The level of debate on the war in Afghanistan has sunk to new lows.
So Republican National Committee Chairman Michael Steele said, “I went on a safari to Afghanistan, and one night I shot an elephant in my pajamas. How he got into my pajamas I’ll never know.” Then Bill Kristol said Steele should be fired for cruelty to elephants and Ann Coulter said no, Kristol should be fired because Steele had shot a liberal elephant in Obama’s pajamas.
Well, it didn’t go quite that way but it may as well have. The level of debate on the war in Afghanistan — even among Republicans — has risen to heights previously reached only by the Marx Brothers.
Republicans can no longer afford a frivolous debate on the war. They have allowed George Bush’s nation-building strategy to morph into Obama’s without attempting to undertake the most urgent task in war: if what you are doing isn’t working, you have to start at the beginning and examine whether you’re fighting the war the right way, or even fighting the right war.
Let us admit that what we are doing in Afghanistan — or anywhere else — isn’t working. Defending Obama’s approach to the war simply because it’s a continuation of Bush’s leaves Republicans — and all Americans — in the attitude of Britain’s pre-war government. As Churchill described it in 1936, it was “decided only to be undecided, resolved to be irresolute, adamant for drift, solid for fluidity, all-powerful to be impotent.”
War, as Sun Tzu wrote about 2300 years ago, is of the most vital importance to the State, the province of life and death, the road to survival or ruin. In short, a war is to be defined as a matter of national survival to which the state must devote all its intelligence, will, and resources to winning. This we have not done. So let us begin by evaluating the war in Afghanistan in those terms.
Is the war in Afghanistan a matter of national survival? If so, how must it be fought?
If we withdraw from Afghanistan, what will the consequences be for America?
As defined first by Bush and now by Obama, the answer to the first question is no and makes the second moot. The goal of that war was to rout al Qaeda in Afghanistan and to prevent that nation from becoming the sanctuary from which terrorists could and did mount attacks against the United States that it was before 9-11.
But al Qaeda, as Gen. Petraeus testified in his recent confirmation hearing, is now relocated to Northwestern Pakistan. As its Somali branch al Shabab proved with last Sunday’s attack in Uganda, al Qaeda has the ability to mount attacks outside the nations in which its forces are based. And, as the resurgence of al Qaeda in Iraq shows, when U.S. forces begin to withdraw, it quickly returns. It will return to Afghanistan too, soon after we leave.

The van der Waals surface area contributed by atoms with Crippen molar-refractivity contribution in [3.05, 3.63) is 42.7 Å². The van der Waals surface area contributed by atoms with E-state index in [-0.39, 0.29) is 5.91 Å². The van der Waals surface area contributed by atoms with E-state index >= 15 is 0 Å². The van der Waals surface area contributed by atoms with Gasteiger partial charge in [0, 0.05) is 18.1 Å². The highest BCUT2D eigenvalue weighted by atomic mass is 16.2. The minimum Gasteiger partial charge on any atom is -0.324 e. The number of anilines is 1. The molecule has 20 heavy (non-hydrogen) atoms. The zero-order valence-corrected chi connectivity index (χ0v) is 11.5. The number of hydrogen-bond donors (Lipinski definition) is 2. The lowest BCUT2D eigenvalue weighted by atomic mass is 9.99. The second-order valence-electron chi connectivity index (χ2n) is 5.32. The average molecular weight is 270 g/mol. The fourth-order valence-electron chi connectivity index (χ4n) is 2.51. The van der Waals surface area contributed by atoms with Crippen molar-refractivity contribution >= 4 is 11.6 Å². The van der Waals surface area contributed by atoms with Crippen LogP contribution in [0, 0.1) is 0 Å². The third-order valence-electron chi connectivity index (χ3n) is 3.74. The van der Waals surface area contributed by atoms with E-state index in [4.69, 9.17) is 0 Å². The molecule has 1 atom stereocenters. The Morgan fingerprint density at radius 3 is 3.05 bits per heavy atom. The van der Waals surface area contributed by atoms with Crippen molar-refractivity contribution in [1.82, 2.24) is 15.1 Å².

For all our rhetoric about fighting an unconventional war, we have — since 9-11 — been fighting an unconventional enemy under a conventional strategy. Nothing is gained by the counterinsurgency “clear, hold and build” strategy because clearing the terrorists from one area just lets them slip into another and reestablish themselves, and return whenever we abandon the ground we gained.
The Bush-Obama nation-building strategy, as I’ve written here many times, is a self-imposed quagmire that condemns us to fighting the enemy’s proxies. You cannot defeat an enemy by only fighting his proxies.
Right now, Afghan President Hamid Karzai is rejecting the foundation for General Petraeus’s counterinsurgency, saying that tribesmen and sheiks shouldn’t be recruited into the local security forces on which the counterinsurgency depends. Petraeus — in between visits to the Aspen Institute — dropped in on Pakistan’s army chief Parvez Kayani to praise Pakistani efforts against the “Pakistani Taliban” while diplomatically avoiding mention of the Pakistani-Afghan Taliban who use Northwest Pakistan as a sanctuary from which they mount attacks against our forces in Afghanistan.
Terrorism is, and will forever remain, an existential threat as long as nations such as Iran, Syria and others (notably Saudi Arabia) are free to sponsor it. But having spent almost nine years fighting an unconventional war on a conventional strategy, we are compelled to debate the questions that Democrats studiously avoid and Republicans haven’t had the courage to ask.
What happens if we withdraw from Afghanistan?
The Karzai government is weak and unpopular. It won’t long stand against the Taliban and al Qaeda will certainly return quickly. We cannot long suppress al Qaeda with drone attacks, which depend on the sort of highly accurate intelligence we don’t have (and will be impossible to gather from abroad).
A man of faith in a godless age is hitting Americans where it hurts.
Mr. and Mrs. American Spectator Reader, let P.J. O’Rourke talk sense to your kids.
In Britain, defending your property can get you life.
The debacle of this president’s administration is both a cause and a symptom of the decline of American values. Unless Congress impeaches him, that decline will go on unchecked. An eminent jurist surveys the damage and assesses the chances for the recovery of our culture.
It won’t take long for conservatives to scratch this presidential wannabe off their 2008 scorecard.
The American Christmas, like the songs that celebrate it, makes room for everybody under the rainbow. Is that why so many people seem to be hostile to it?
Was the President done in by the economy, or by the politics of the economy?